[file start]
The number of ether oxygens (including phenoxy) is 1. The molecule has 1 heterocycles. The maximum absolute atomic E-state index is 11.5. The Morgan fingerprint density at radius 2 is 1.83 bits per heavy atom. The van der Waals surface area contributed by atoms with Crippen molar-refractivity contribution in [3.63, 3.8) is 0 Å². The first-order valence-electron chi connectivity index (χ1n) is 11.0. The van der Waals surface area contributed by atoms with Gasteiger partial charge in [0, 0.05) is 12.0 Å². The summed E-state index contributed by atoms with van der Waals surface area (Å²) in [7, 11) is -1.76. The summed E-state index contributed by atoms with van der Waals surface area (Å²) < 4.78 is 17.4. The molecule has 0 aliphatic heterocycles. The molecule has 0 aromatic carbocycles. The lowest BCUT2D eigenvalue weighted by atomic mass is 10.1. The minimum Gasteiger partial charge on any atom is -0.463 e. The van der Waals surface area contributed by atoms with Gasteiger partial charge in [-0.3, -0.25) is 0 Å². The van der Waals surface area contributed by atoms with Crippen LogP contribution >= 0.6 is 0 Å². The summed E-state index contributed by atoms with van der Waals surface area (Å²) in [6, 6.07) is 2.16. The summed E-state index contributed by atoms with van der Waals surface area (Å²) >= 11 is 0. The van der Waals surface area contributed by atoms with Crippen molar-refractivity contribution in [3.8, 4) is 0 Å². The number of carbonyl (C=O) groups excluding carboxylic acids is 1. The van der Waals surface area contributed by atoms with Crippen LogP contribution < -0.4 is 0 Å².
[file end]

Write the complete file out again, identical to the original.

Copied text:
The number of ether oxygens (including phenoxy) is 1. The molecule has 1 heterocycles. The maximum absolute atomic E-state index is 11.5. The Morgan fingerprint density at radius 2 is 1.83 bits per heavy atom. The van der Waals surface area contributed by atoms with Crippen molar-refractivity contribution in [3.63, 3.8) is 0 Å². The first-order valence-electron chi connectivity index (χ1n) is 11.0. The van der Waals surface area contributed by atoms with Gasteiger partial charge in [0, 0.05) is 12.0 Å². The summed E-state index contributed by atoms with van der Waals surface area (Å²) in [7, 11) is -1.76. The summed E-state index contributed by atoms with van der Waals surface area (Å²) < 4.78 is 17.4. The molecule has 0 aliphatic heterocycles. The molecule has 0 aromatic carbocycles. The lowest BCUT2D eigenvalue weighted by atomic mass is 10.1. The minimum Gasteiger partial charge on any atom is -0.463 e. The van der Waals surface area contributed by atoms with Gasteiger partial charge in [-0.3, -0.25) is 0 Å². The van der Waals surface area contributed by atoms with Crippen LogP contribution >= 0.6 is 0 Å². The summed E-state index contributed by atoms with van der Waals surface area (Å²) in [6, 6.07) is 2.16. The summed E-state index contributed by atoms with van der Waals surface area (Å²) >= 11 is 0. The van der Waals surface area contributed by atoms with Crippen molar-refractivity contribution in [3.8, 4) is 0 Å². The number of carbonyl (C=O) groups excluding carboxylic acids is 1. The van der Waals surface area contributed by atoms with Crippen LogP contribution < -0.4 is 0 Å².